The outlook for communications and computing equipment makers is clouded by the overall economic downturn, and by a severe slump among telecommunications companies that over-invested in infrastructure.
While a few companies, most notably IBM, seem to be holding their own, vendors across the technology spectrum are hurting.
Intels most recent earnings were down 96 percent. Sun reported a $180 million quarterly loss and plans to lay off thousands. Even Microsoft isnt immune — first-quarter profits were down $1.28 billion from the same period a year ago.
But most of the communications and information technology vendors on the Interactive 500 saw big year-over-year gains in online revenue. IBMs e-commerce numbers shot up from $17 billion to $26 billion; Intels jumped from $23.8 billion to $25.9 billion; and Cisco Systems went from $15 billion to $20.7 billion.
Still, the economic slump weighs heavily. The slowdown was severe enough before Sept. 11. A recession is either under way or imminent. Gartner says PC sales slipped 12 percent in the third quarter compared with a year ago. Gateway is struggling, and Compaq will likely be swallowed up by Hewlett-Packard. Dells market share grew to 13.8 percent.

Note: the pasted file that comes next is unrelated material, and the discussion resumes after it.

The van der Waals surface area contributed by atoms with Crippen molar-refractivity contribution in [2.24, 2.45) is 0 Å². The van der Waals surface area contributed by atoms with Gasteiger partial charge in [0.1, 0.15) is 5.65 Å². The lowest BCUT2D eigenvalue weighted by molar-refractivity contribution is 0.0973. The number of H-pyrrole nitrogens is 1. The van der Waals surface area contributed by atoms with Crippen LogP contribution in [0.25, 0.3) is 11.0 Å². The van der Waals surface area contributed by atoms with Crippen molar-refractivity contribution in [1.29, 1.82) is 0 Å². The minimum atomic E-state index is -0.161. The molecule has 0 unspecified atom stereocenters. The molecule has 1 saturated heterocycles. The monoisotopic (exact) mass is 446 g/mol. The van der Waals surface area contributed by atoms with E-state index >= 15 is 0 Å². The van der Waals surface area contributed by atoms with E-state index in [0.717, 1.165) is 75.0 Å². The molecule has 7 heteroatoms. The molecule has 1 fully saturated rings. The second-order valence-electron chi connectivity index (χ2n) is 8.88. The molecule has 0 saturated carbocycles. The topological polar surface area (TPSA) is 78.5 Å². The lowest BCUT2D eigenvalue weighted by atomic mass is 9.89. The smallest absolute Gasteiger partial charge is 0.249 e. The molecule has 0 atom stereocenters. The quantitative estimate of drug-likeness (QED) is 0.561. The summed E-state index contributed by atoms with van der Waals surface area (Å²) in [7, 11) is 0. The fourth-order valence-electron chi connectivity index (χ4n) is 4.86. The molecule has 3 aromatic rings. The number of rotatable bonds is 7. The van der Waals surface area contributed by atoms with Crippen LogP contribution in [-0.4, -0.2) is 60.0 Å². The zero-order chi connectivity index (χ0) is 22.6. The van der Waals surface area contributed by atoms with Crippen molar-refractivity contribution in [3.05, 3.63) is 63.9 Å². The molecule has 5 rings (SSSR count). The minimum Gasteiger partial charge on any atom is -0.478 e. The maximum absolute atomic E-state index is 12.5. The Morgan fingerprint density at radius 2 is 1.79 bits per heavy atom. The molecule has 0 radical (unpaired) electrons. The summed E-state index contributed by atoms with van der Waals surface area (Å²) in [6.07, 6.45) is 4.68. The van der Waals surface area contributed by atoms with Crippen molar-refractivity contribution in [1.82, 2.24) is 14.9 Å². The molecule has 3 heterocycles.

While the technology and electronics industry is experiencing a slowdown, the impact might have been worse if companies hadnt begun realizing efficiencies from operating on the Internet. Cisco announced a $1.01 billion loss for fiscal 2001 ended July 28, a year that started with 60 percent growth in December and "suddenly chang[ed] into an extremely challenging second half," CEO John Chambers says.
But Ciscos sudden turnaround would have led to a much steeper loss if the company were dependent on a large field sales force and support staff for all its sales. That staff would have been expanding at a rate to match growth as the turnaround occurred at midyear, and Cisco would not have been able to react as quickly as it did to contain losses, Chambers notes. The company has increased its sales over the Web to account for as much as 85 percent of its business; customers configure and submit orders with a minimum of sales force support.
Oracle likewise announced $1 billion in annual savings at the end of fiscal 2000 on sales of $10 billion, savings that resulted from what CFO Jeff Henley calls an "e-business transformation." Instead of continuing to field a large, aggressive sales force, Oracle published its price list on the Web and encouraged customers to conduct as much of the purchase as they wished without the help of a sales rep. Those savings continued to roll through Oracles financial results in 2001, with income up 25 percent on revenue of $11 billion.